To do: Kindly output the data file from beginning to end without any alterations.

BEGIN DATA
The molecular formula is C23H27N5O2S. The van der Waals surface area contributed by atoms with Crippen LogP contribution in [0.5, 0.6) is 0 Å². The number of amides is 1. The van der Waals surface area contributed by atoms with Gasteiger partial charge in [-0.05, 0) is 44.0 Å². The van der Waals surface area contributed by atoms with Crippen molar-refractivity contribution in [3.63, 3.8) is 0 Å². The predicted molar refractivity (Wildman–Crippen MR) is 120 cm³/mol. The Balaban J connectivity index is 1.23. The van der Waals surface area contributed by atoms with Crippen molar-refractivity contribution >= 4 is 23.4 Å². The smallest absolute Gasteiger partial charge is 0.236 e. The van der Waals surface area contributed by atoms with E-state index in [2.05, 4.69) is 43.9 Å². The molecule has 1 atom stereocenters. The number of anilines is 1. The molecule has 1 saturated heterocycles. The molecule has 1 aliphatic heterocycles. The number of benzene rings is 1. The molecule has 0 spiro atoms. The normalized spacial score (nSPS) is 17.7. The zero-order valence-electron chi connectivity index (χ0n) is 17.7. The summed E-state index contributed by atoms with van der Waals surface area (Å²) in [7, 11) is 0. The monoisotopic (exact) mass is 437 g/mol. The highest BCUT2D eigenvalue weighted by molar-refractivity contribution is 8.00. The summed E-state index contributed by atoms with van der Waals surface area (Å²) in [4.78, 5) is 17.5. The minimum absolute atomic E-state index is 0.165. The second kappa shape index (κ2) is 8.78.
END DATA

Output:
The molecular formula is C23H27N5O2S. The van der Waals surface area contributed by atoms with Crippen LogP contribution in [0.5, 0.6) is 0 Å². The number of amides is 1. The van der Waals surface area contributed by atoms with Gasteiger partial charge in [-0.05, 0) is 44.0 Å². The van der Waals surface area contributed by atoms with Crippen molar-refractivity contribution in [3.63, 3.8) is 0 Å². The predicted molar refractivity (Wildman–Crippen MR) is 120 cm³/mol. The Balaban J connectivity index is 1.23. The van der Waals surface area contributed by atoms with Crippen molar-refractivity contribution >= 4 is 23.4 Å². The smallest absolute Gasteiger partial charge is 0.236 e. The van der Waals surface area contributed by atoms with E-state index in [2.05, 4.69) is 43.9 Å². The molecule has 1 atom stereocenters. The number of anilines is 1. The molecule has 1 saturated heterocycles. The molecule has 1 aliphatic heterocycles. The number of benzene rings is 1. The molecule has 0 spiro atoms. The normalized spacial score (nSPS) is 17.7. The zero-order valence-electron chi connectivity index (χ0n) is 17.7. The summed E-state index contributed by atoms with van der Waals surface area (Å²) in [7, 11) is 0. The monoisotopic (exact) mass is 437 g/mol. The highest BCUT2D eigenvalue weighted by molar-refractivity contribution is 8.00. The summed E-state index contributed by atoms with van der Waals surface area (Å²) in [4.78, 5) is 17.5. The minimum absolute atomic E-state index is 0.165. The second kappa shape index (κ2) is 8.78.